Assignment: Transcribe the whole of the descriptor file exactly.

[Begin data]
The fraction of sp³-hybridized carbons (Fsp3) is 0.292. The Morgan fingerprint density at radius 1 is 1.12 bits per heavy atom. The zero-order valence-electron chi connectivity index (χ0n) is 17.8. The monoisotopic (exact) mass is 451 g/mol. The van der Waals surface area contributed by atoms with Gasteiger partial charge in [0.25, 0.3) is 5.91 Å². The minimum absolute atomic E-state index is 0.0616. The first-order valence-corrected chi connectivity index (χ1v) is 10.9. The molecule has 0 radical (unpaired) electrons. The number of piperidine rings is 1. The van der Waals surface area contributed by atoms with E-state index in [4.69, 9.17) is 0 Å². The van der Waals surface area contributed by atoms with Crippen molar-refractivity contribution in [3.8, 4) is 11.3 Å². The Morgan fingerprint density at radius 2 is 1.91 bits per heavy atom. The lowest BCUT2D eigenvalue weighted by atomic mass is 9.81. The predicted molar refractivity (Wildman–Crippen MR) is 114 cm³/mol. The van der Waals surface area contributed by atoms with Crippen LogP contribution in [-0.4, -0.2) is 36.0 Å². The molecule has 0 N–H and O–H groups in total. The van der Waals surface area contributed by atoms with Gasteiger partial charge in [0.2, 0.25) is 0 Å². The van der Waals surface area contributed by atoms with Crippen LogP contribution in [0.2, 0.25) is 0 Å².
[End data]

The fraction of sp³-hybridized carbons (Fsp3) is 0.292. The Morgan fingerprint density at radius 1 is 1.12 bits per heavy atom. The zero-order valence-electron chi connectivity index (χ0n) is 17.8. The monoisotopic (exact) mass is 451 g/mol. The van der Waals surface area contributed by atoms with Gasteiger partial charge in [0.25, 0.3) is 5.91 Å². The minimum absolute atomic E-state index is 0.0616. The first-order valence-corrected chi connectivity index (χ1v) is 10.9. The molecule has 0 radical (unpaired) electrons. The number of piperidine rings is 1. The van der Waals surface area contributed by atoms with E-state index in [4.69, 9.17) is 0 Å². The van der Waals surface area contributed by atoms with Crippen molar-refractivity contribution in [3.8, 4) is 11.3 Å². The Morgan fingerprint density at radius 2 is 1.91 bits per heavy atom. The lowest BCUT2D eigenvalue weighted by atomic mass is 9.81. The predicted molar refractivity (Wildman–Crippen MR) is 114 cm³/mol. The van der Waals surface area contributed by atoms with Crippen LogP contribution in [-0.4, -0.2) is 36.0 Å². The molecule has 0 N–H and O–H groups in total. The van der Waals surface area contributed by atoms with Gasteiger partial charge in [0.2, 0.25) is 0 Å². The van der Waals surface area contributed by atoms with Crippen LogP contribution in [0.2, 0.25) is 0 Å².